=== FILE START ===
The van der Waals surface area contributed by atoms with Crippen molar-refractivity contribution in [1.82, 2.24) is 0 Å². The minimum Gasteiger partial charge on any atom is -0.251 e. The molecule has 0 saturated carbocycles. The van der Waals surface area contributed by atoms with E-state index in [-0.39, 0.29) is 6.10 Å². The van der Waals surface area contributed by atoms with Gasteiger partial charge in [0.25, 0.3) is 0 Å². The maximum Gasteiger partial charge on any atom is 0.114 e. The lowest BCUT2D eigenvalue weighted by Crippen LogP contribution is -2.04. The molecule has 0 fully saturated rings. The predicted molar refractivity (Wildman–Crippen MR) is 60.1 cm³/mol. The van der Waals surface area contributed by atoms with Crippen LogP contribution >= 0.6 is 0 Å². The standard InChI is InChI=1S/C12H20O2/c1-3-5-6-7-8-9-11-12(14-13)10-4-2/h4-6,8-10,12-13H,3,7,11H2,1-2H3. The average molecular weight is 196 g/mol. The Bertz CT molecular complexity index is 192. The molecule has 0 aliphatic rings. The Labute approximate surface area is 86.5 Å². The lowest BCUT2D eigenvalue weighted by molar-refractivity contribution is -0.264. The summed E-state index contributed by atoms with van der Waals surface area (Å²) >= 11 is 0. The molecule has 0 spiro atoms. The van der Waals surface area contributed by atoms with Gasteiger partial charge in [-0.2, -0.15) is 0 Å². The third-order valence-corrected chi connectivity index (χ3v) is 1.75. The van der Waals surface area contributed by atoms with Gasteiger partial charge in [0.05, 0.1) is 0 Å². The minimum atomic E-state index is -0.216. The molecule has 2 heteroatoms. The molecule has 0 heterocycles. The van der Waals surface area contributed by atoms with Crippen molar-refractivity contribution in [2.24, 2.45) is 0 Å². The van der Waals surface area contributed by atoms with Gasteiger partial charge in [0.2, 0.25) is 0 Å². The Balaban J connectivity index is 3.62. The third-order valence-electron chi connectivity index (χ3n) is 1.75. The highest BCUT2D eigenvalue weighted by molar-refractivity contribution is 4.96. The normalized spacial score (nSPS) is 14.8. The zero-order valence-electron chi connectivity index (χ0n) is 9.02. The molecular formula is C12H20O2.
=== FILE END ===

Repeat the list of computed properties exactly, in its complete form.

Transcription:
The van der Waals surface area contributed by atoms with Crippen molar-refractivity contribution in [1.82, 2.24) is 0 Å². The minimum Gasteiger partial charge on any atom is -0.251 e. The molecule has 0 saturated carbocycles. The van der Waals surface area contributed by atoms with E-state index in [-0.39, 0.29) is 6.10 Å². The van der Waals surface area contributed by atoms with Gasteiger partial charge in [0.25, 0.3) is 0 Å². The maximum Gasteiger partial charge on any atom is 0.114 e. The lowest BCUT2D eigenvalue weighted by Crippen LogP contribution is -2.04. The molecule has 0 fully saturated rings. The predicted molar refractivity (Wildman–Crippen MR) is 60.1 cm³/mol. The van der Waals surface area contributed by atoms with Crippen LogP contribution >= 0.6 is 0 Å². The standard InChI is InChI=1S/C12H20O2/c1-3-5-6-7-8-9-11-12(14-13)10-4-2/h4-6,8-10,12-13H,3,7,11H2,1-2H3. The average molecular weight is 196 g/mol. The Bertz CT molecular complexity index is 192. The molecule has 0 aliphatic rings. The Labute approximate surface area is 86.5 Å². The lowest BCUT2D eigenvalue weighted by molar-refractivity contribution is -0.264. The summed E-state index contributed by atoms with van der Waals surface area (Å²) >= 11 is 0. The molecule has 0 spiro atoms. The van der Waals surface area contributed by atoms with Gasteiger partial charge in [-0.2, -0.15) is 0 Å². The third-order valence-corrected chi connectivity index (χ3v) is 1.75. The van der Waals surface area contributed by atoms with Gasteiger partial charge in [0.05, 0.1) is 0 Å². The minimum atomic E-state index is -0.216. The molecule has 2 heteroatoms. The molecule has 0 heterocycles. The van der Waals surface area contributed by atoms with Crippen molar-refractivity contribution in [2.24, 2.45) is 0 Å². The van der Waals surface area contributed by atoms with Gasteiger partial charge in [0.2, 0.25) is 0 Å². The Balaban J connectivity index is 3.62. The third-order valence-electron chi connectivity index (χ3n) is 1.75. The highest BCUT2D eigenvalue weighted by molar-refractivity contribution is 4.96. The normalized spacial score (nSPS) is 14.8. The zero-order valence-electron chi connectivity index (χ0n) is 9.02. The molecular formula is C12H20O2.